Confidence is a character trait easily spotted in those
who have it. It can be seen in the way a person enters a room or by the way
they move. Strong posture, body language and communication all have the power
to demonstrate confidence. Why do some people have it while others only wish
While it may be easy to believe confident people were
born that way, it is a learned skill. Confidence requires self-reflection,
intentional awareness and ongoing practice before it becomes a permanent
behavior. It’s a necessary trait to master for influence and success. In fact, research
shows people prefer to follow those who
demonstrate confidence in a topic versus those who are actually topic experts.
Leaders recognize that strong communication skills are
key to exuding confidence and earning the ability to influence others to act
upon what they have to say. Dina
Krasikova, management professor at the University of Texas at San Antonio, found
that maintaining confidence is key for leaders to be creative and successful.
To become a confident professional, use these five tips
to master five important confidence habits.
Communication Skills that Demonstrate Confidence
who demonstrate confidence know how to listen intently. They do not feel the
need to always speak, share their input or interrupt. Confidence is the
willingness to let others have a turn. Confident leaders recognize they do not
always have the answers and that mindful listening is necessary to learn.
- Avoid filler words
with confidence means avoiding filler words that make you sound uncertain or
confused, such as “like,” “um” and “uh.” It also means avoiding phrases that
cast doubt on what you have to say, such as “Honestly,” “I mean” and “Well…” Filler
words and phrases add no value to the conversation and create extra noise for
your listeners to decipher. Confident communicators are clear and succinct.
They get to the point quickly and without fuss.
- Slow down
People who lack confidence and show nervous energy
usually race through their words to make a point. Their fast rate of speech
makes it hard to understand and fails to influence listeners to act on what
they have to say. Confident speakers are sure of their words. They slow down
and speak at a comfortable rate, allowing listeners to tune into their words,
not their nervousness. Confident speakers also know the power of the pause.
Pausing in-between thoughts and topics provides time for
words to resonate with listeners and emphasizes a point before moving on.
Using your hands while communicating can help emphasize
your point. It provides energy to the words and compliments the importance of
your message. While hand gestures are a great way to exude confidence, there is
a right and wrong way to put them to use. For instance, too many gestures can
make you look erratic and nervous; too few can make you look tense and
uncomfortable. Mastering hand gestures will help your message resonate with
listeners and help you influence them to act.
Body language conveys a message to others before your
words ever do. Maintaining proper posture is key to exuding confidence. Stand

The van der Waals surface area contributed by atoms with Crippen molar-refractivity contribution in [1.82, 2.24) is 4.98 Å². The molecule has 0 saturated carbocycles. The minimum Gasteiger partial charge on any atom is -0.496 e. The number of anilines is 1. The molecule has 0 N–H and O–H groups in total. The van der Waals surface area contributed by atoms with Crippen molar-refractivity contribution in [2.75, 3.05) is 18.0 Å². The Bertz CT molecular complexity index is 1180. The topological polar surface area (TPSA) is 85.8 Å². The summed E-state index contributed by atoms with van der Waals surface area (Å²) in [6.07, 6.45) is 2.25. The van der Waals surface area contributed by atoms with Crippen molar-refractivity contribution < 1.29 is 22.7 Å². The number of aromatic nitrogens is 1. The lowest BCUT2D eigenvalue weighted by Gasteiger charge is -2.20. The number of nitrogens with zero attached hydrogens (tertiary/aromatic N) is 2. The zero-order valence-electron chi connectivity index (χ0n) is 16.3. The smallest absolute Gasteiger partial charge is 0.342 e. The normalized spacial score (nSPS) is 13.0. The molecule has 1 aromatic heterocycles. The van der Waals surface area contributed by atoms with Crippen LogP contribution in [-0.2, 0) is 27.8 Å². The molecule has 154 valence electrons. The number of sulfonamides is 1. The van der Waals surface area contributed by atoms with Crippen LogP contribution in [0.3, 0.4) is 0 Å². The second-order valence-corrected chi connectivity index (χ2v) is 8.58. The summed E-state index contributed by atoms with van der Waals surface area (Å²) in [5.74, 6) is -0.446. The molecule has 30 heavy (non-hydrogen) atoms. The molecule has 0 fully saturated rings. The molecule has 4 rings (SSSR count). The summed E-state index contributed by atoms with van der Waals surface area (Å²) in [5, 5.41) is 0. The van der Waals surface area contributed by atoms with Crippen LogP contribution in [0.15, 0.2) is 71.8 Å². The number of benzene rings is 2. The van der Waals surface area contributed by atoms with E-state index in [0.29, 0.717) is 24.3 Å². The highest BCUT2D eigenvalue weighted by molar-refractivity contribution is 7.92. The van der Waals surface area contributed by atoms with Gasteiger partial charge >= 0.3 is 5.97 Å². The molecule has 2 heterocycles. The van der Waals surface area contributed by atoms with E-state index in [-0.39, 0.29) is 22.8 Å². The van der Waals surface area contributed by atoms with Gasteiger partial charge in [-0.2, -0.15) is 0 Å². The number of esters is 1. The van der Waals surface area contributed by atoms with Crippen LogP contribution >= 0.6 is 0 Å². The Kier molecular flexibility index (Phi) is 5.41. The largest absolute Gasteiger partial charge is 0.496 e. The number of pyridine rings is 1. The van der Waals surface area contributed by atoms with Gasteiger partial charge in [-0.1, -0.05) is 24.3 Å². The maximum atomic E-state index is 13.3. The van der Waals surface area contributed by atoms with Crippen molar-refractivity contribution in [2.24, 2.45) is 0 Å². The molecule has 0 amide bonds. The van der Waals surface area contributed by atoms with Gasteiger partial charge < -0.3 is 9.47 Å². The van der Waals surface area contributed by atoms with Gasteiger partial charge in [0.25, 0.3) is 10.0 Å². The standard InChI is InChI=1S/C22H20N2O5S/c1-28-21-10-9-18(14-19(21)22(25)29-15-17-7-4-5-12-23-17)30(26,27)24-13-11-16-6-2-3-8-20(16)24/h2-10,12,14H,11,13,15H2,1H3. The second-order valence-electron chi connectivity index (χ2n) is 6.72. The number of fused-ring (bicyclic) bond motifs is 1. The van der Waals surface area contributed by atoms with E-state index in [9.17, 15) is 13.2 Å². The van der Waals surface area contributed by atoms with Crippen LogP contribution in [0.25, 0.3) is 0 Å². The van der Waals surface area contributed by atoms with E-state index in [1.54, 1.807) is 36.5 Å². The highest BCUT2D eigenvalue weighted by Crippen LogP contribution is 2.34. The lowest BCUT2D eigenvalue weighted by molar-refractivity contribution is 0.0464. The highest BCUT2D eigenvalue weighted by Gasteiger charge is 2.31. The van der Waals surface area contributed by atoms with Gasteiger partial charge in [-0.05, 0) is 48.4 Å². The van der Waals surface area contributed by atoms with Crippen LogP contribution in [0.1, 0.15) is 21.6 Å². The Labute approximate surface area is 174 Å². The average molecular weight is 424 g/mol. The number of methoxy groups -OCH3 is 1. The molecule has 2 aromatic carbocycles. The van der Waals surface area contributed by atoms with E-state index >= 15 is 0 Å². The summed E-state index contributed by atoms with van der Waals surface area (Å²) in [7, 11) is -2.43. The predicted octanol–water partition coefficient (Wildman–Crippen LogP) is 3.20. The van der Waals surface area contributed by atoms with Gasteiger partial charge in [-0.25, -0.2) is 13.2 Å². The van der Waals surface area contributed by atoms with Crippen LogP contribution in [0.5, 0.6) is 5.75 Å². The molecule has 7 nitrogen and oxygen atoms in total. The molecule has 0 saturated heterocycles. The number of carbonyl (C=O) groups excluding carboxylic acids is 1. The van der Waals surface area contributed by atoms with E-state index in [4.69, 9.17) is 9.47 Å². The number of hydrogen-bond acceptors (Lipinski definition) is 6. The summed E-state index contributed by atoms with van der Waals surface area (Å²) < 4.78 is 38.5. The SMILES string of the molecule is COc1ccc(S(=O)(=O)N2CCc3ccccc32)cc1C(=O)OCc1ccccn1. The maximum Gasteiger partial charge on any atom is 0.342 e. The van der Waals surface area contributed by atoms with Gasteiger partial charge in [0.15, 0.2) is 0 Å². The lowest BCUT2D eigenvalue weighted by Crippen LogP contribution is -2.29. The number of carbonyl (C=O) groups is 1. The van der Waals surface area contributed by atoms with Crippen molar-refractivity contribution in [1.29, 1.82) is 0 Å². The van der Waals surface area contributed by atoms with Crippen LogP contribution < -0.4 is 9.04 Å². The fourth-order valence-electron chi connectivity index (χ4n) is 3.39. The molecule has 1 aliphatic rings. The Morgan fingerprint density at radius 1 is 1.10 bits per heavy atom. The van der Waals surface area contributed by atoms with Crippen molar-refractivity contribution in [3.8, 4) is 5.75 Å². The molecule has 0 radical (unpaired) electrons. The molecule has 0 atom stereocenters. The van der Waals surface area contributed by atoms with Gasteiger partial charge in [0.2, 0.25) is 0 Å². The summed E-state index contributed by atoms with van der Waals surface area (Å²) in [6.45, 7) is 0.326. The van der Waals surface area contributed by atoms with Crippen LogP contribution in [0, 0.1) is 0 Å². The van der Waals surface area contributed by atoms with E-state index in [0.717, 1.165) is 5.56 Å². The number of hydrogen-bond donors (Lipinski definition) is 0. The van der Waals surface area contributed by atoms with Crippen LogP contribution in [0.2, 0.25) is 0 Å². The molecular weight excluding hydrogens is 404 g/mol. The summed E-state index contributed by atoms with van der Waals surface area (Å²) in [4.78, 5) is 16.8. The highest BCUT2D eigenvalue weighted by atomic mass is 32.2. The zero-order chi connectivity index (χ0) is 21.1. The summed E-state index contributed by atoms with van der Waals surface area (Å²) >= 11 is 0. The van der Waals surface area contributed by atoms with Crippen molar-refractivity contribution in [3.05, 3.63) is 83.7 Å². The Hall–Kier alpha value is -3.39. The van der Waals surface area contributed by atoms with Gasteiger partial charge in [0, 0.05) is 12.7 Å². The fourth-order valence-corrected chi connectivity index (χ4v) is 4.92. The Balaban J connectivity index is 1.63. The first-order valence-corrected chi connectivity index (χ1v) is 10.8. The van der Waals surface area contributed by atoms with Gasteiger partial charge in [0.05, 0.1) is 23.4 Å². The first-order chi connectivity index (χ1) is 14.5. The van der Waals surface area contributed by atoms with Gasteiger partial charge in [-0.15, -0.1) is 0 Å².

up straight with your weight evenly distributed on both feet. Avoid slouching
or leaning. Keep your head up and make eye contact with others. Ensure your
hands are resting comfortably at your side. Avoid folding them in front of you or
to Make Confident Communication Skills Permanent
your communication skills to demonstrate confidence, you must determine what is
working and what is not. One of the most effective ways to identify weaknesses
is to witness them directly. Videotape yourself giving presentations and
hosting business meetings. Then, immediately watch the playback to determine if
your communication methods are aligned with the way you were feeling at that
moment. We often think we are demonstrating confidence when we speak, only to
discover our body language, vocal tone and choice of words say otherwise.
thorough, honest feedback can help us become more aware of opportunities to
improve. Find someone you trust: a peer, colleague, mentor or friend, who will
honestly assess your communication skills and provide you with constructive
feedback. You can also request feedback after a presentation or meeting. Ask
others to give you specific feedback on how you did, what was clear and what
needs to be improved.
are easy to form and hard to break. People tend to fall back into old habits
when there is a lack of accountability and commitment to change. Find someone
you trust to help hold you accountable to the communication goals you set.
Establish ongoing goals that must be practiced, met and reported on in each
meeting. Commit to honor their time and attention by showing up prepared and
having done the work.
you’ve become aware of your weaknesses, you’ll easily spot them moving forward.
Mindfulness helps reveal opportunities to correct bad habits. Commit to daily
practice in all conversations – high stakes or casual chitchat. Practice
presentations in front of a recording device and watch the playback. Notice
what still needs work and what you’ve improved. Continue practicing until you
routinely display the positive attributes of a confident communicator. Practice
your communication skills requires ongoing work. The most confident leaders
recognize they are a continual work in progress. The only way to keep getting
better is to always repeat Steps 1 through 4. Harvard research professors Michael Norton
and Francesca Gino
found that rituals can make you feel more confident in the action. Continually
seek feedback and observe yourself in conversations. Maintain a commitment to
an accountability partner and practice your new skills at every opportunity.
you’re ready to exude confidence in your daily communication, then assess your
current habits, get feedback and practice daily. Soon these five habits will
become your new normal and people will believe you were born that way.